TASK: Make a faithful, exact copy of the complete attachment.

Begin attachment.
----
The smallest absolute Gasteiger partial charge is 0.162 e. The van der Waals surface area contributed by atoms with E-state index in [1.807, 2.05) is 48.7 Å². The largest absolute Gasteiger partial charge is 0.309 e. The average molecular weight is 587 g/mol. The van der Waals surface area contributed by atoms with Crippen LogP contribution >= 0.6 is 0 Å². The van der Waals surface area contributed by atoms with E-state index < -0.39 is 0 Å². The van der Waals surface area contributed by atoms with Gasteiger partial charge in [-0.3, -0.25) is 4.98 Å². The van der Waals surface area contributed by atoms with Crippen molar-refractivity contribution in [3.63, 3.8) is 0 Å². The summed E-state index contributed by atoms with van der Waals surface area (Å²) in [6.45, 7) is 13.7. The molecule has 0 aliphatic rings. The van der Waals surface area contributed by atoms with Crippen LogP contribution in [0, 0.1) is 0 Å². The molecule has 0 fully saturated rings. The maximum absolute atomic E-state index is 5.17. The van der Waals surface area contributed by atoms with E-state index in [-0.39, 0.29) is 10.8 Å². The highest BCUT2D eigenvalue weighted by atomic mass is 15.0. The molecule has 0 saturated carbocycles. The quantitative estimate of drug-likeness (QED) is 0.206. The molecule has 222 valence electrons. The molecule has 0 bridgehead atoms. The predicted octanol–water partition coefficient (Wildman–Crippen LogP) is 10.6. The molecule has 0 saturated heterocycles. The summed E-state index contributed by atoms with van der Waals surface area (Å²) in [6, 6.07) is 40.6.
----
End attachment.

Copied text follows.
The smallest absolute Gasteiger partial charge is 0.162 e. The van der Waals surface area contributed by atoms with E-state index in [1.807, 2.05) is 48.7 Å². The largest absolute Gasteiger partial charge is 0.309 e. The average molecular weight is 587 g/mol. The van der Waals surface area contributed by atoms with Crippen LogP contribution >= 0.6 is 0 Å². The van der Waals surface area contributed by atoms with E-state index < -0.39 is 0 Å². The van der Waals surface area contributed by atoms with Gasteiger partial charge in [-0.3, -0.25) is 4.98 Å². The van der Waals surface area contributed by atoms with Crippen molar-refractivity contribution in [3.63, 3.8) is 0 Å². The summed E-state index contributed by atoms with van der Waals surface area (Å²) in [6.45, 7) is 13.7. The molecule has 0 aliphatic rings. The van der Waals surface area contributed by atoms with Crippen LogP contribution in [0, 0.1) is 0 Å². The molecule has 0 fully saturated rings. The maximum absolute atomic E-state index is 5.17. The van der Waals surface area contributed by atoms with E-state index in [-0.39, 0.29) is 10.8 Å². The highest BCUT2D eigenvalue weighted by atomic mass is 15.0. The molecule has 0 saturated carbocycles. The quantitative estimate of drug-likeness (QED) is 0.206. The molecule has 222 valence electrons. The molecule has 0 bridgehead atoms. The predicted octanol–water partition coefficient (Wildman–Crippen LogP) is 10.6. The molecule has 0 saturated heterocycles. The summed E-state index contributed by atoms with van der Waals surface area (Å²) in [6, 6.07) is 40.6.